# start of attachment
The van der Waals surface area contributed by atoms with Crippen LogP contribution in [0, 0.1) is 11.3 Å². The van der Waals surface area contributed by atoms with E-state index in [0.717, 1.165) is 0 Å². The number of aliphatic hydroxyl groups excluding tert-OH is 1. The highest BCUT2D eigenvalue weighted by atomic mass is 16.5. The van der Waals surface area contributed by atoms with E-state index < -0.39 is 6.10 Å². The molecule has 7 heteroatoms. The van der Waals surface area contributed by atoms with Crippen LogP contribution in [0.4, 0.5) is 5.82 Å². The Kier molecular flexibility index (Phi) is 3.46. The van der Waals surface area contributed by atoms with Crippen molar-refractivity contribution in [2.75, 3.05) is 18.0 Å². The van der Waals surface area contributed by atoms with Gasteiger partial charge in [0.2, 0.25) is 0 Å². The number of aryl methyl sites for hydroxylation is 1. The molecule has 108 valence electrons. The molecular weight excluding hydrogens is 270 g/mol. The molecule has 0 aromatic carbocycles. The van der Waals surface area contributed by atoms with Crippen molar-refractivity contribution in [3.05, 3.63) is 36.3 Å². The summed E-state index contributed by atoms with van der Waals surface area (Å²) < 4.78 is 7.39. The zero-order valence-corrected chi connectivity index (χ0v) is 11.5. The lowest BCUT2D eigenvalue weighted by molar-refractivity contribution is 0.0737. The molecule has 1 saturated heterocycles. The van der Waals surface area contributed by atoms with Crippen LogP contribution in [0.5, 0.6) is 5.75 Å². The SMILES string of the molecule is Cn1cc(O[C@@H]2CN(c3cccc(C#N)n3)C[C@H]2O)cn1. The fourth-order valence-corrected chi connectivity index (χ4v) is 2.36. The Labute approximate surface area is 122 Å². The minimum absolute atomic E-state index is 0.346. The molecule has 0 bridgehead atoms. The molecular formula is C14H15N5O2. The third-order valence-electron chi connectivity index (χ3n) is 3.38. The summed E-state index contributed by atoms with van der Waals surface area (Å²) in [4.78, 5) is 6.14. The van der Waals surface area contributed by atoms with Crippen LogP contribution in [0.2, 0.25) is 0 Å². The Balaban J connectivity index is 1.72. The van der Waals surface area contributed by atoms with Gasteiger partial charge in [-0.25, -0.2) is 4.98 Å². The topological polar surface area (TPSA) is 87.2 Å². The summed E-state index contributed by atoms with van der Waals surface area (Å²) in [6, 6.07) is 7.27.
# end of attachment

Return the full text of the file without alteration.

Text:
The van der Waals surface area contributed by atoms with Crippen LogP contribution in [0, 0.1) is 11.3 Å². The van der Waals surface area contributed by atoms with E-state index in [0.717, 1.165) is 0 Å². The number of aliphatic hydroxyl groups excluding tert-OH is 1. The highest BCUT2D eigenvalue weighted by atomic mass is 16.5. The van der Waals surface area contributed by atoms with E-state index < -0.39 is 6.10 Å². The molecule has 7 heteroatoms. The van der Waals surface area contributed by atoms with Crippen LogP contribution in [0.4, 0.5) is 5.82 Å². The Kier molecular flexibility index (Phi) is 3.46. The van der Waals surface area contributed by atoms with Crippen molar-refractivity contribution in [2.75, 3.05) is 18.0 Å². The van der Waals surface area contributed by atoms with Gasteiger partial charge in [0.2, 0.25) is 0 Å². The number of aryl methyl sites for hydroxylation is 1. The molecule has 108 valence electrons. The molecular weight excluding hydrogens is 270 g/mol. The molecule has 0 aromatic carbocycles. The van der Waals surface area contributed by atoms with Crippen molar-refractivity contribution in [3.05, 3.63) is 36.3 Å². The summed E-state index contributed by atoms with van der Waals surface area (Å²) < 4.78 is 7.39. The zero-order valence-corrected chi connectivity index (χ0v) is 11.5. The lowest BCUT2D eigenvalue weighted by molar-refractivity contribution is 0.0737. The molecule has 1 saturated heterocycles. The van der Waals surface area contributed by atoms with Crippen LogP contribution in [0.5, 0.6) is 5.75 Å². The SMILES string of the molecule is Cn1cc(O[C@@H]2CN(c3cccc(C#N)n3)C[C@H]2O)cn1. The fourth-order valence-corrected chi connectivity index (χ4v) is 2.36. The Labute approximate surface area is 122 Å². The minimum absolute atomic E-state index is 0.346. The molecule has 0 bridgehead atoms. The molecular formula is C14H15N5O2. The third-order valence-electron chi connectivity index (χ3n) is 3.38. The summed E-state index contributed by atoms with van der Waals surface area (Å²) in [4.78, 5) is 6.14. The van der Waals surface area contributed by atoms with Crippen LogP contribution in [0.2, 0.25) is 0 Å². The Balaban J connectivity index is 1.72. The van der Waals surface area contributed by atoms with Gasteiger partial charge in [-0.25, -0.2) is 4.98 Å². The topological polar surface area (TPSA) is 87.2 Å². The summed E-state index contributed by atoms with van der Waals surface area (Å²) in [6, 6.07) is 7.27.